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Chidong Zhang and Samson M. Hagos

is central to the study of the large-scale circulation in the tropics and its interaction with moist convection. Previous studies on the role of heating profiles in the large-scale circulation used either observed heating profiles of mesoscale convective systems (e.g., Mapes and Houze 1995 ; Schumacher et al. 2004 ) or idealized profiles for large-scale diabatic heating (e.g., Geisler 1981 ; Hartmann et al. 1984 ; Wu et al. 2000 ). Our knowledge of large-scale heating structures and

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Toni Mitovski, Ian Folkins, Knut von Salzen, and Michael Sigmond

1. Introduction The convective parameterizations of climate models are typically adjusted to give reasonable climatological distributions of temperature, water vapor, convective mass transport, and rainfall in the tropics. However, these climatological distributions arise from the cumulative impact of individual moist convective events that occur on much shorter time scales. Realistic convective parameterizations should be able to simulate the short-time-scale interactions between moist

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Richard S. Lindzen

156 JOURNAL OF THE ATMOSPHERIC SCIENCES VoLuta~.31Wave-CISK in the Tropics RICItARD S. [~INDZEN1Center for Earth and Planetary Physics, Harvard University, Cambridge, Mass. 02138(Manuscript received 7 June 1973, in revised form 10 September 1973) ABSTRACTCISK (Conditional Instability of the Second Kind) is examined for internal waves where low-level convergence is

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Michiya Hayashi and Hisanori Itoh

). The TA has no serious problem in the midlatitude. However, some studies have suggested that near the equator where the factor cosine is large, this approximation may not be appropriate. For example, WB95 used a scale analysis to indicate that, since diabatic heating due to cumulus convection involves air mass ascent in the tropics, the NCT associated with vertical motions in the zonal momentum equation may become too large to be neglected. WB95 also implied that in the perturbation form of the

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G. Steinitz, A. Huss, A. Manes, R. Sinai, and Z. Alperson

364 JOURNAL OF APPLIED METEOROLOGY VOLUMgI0Optimum Station Network in the Tropics1G. STEINITZ, A. HUss,~ A. Mx~r~s, R. SINAIa AND Z. ALPERSONResearch Division, Israel Meteorological Service, Bet Dagan, Israel(Manuscript received 8 February 1971)ABSTRACT A five-year record of upper air data from 145 stations in the northern tropics was used to determine thestatistical structure of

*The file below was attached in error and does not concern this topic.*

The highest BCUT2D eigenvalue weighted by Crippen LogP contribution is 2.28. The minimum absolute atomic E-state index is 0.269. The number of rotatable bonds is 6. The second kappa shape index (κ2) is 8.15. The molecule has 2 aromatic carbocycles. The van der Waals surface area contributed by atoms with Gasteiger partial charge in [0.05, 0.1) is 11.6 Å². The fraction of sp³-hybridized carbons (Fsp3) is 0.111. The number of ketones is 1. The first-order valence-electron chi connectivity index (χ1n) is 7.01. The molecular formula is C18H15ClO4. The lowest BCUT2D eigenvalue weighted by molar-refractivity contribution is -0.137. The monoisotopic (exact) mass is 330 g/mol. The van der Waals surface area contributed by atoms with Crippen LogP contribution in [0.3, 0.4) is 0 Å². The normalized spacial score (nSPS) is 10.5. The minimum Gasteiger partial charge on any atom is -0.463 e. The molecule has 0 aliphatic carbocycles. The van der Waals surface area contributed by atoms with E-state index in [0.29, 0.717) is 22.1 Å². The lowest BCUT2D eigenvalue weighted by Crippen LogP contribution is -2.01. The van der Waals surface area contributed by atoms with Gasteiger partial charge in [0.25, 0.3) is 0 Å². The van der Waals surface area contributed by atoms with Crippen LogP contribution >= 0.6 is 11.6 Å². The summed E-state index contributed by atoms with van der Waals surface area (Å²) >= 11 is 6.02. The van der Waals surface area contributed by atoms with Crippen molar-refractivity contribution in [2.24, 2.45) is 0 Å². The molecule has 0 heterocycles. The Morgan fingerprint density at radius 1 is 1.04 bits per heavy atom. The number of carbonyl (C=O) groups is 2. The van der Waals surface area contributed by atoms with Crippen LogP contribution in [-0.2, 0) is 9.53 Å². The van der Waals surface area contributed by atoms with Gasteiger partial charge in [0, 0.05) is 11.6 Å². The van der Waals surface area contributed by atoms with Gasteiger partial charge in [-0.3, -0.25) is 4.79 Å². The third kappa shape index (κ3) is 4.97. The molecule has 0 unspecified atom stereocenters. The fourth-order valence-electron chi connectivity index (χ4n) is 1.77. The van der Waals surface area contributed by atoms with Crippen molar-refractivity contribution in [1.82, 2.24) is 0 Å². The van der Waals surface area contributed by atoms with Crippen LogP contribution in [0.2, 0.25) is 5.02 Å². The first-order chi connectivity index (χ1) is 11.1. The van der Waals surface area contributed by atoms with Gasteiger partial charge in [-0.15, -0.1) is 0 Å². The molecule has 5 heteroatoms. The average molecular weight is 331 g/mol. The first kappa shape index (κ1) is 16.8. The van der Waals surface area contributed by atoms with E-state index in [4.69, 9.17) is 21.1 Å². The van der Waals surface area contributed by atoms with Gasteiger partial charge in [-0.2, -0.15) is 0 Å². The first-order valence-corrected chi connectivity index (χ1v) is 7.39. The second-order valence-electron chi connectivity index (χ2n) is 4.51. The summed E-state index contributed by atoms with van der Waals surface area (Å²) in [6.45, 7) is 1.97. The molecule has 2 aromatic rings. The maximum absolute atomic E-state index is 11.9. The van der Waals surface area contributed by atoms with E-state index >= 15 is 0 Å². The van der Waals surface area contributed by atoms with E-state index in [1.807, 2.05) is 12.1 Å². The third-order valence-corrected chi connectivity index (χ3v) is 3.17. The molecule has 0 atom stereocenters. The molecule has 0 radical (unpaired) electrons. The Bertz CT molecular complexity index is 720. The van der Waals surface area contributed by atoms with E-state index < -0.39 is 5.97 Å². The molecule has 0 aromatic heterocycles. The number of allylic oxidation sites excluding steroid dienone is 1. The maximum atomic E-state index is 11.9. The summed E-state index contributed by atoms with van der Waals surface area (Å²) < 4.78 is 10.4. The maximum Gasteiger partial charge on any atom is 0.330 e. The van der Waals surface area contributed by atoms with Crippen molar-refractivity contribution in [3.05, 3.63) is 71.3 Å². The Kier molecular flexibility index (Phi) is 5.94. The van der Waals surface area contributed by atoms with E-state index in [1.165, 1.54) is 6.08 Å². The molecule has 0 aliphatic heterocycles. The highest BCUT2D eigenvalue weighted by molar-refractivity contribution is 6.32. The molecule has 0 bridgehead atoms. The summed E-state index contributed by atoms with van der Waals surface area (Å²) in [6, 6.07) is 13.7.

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Andrew J. Majda and Rupert Klein

horizontal temperature gradients in the equatorial middle troposphere are weak in various flow regimes formally yields simplified equatorial balanced dynamics ( Charney 1963 ; Held and Hoskins 1985 ; Browning et al. 2000 ). There has been a recent surge of activity in developing and utilizing such balanced weak temperature gradient (WTG) approximations in the Tropics and subtropics with horizontal advection of moisture included in order to model the regions of surface precipitation and their

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December 1964Harold A. Bedient and Joseph Vederman565COMPUTER ANALYSIS AND FORECASTING IN THE TROPICS* HAROLD A. BEDIENT Lt. Col., U.S. Air Force and JOSEPH VEDERMANUS. Weather Bureau, Honolulu, HawaiiABSTRACT Comput,rr-prcpared analyses of the upper-air wind field are being made for several levels for the tropical PacificOcean arra of both t8he Northern and Southern Hemispheres. Computer analyses compare favorably with convcn-tional analyscs. The availability and accuracy of

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Patrick C. Taylor

associated thermodynamic and dynamic characteristics. This demonstration of subseasonal variability of the convective diurnal cycle motivates this analysis of variability in the monthly TOA flux diurnal cycle in the tropics. The spatial domain is restricted to the tropics, defined as 30°N–30°S, to focus on regions with large, and persistent diurnal cycle signals. The monthly-mean diurnal cycle is defined as the composite of hourly or 3-hourly TOA fluxes over a single month using the Clouds and the Earth

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Kevin E. Trenberth, David P. Stepaniak, James W. Hurrell, and Michael Fiorino

, we show how some of the changes in the observing system appear to have adversely affected the ECMWF reanalyses of the temperature and moisture fields in the Tropics. Those influences are seen in other fields as well, thereby potentially limiting the usefulness of the reanalyses in addressing climate variability. Comprehensive evaluation of the moisture budget from NCEP–NCAR reanalysis was given by Trenberth and Guillemot (1998) who concluded that there is a negative bias in tropical

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Ghislain Faure, Philippe Chambon, and Pierre Brousseau

of in situ observations: it makes both the initialization and the validation processes less reliable. While convection-permitting models that run operationally in the tropics become more and more common, their validation is not frequent in scientific literature, except for models dedicated for tropical cyclone forecasting, like HWRF ( Bernardet et al. 2015 ). One of the most comprehensive studies to date is Woodhams et al. (2018) , who characterized the added value of a convection

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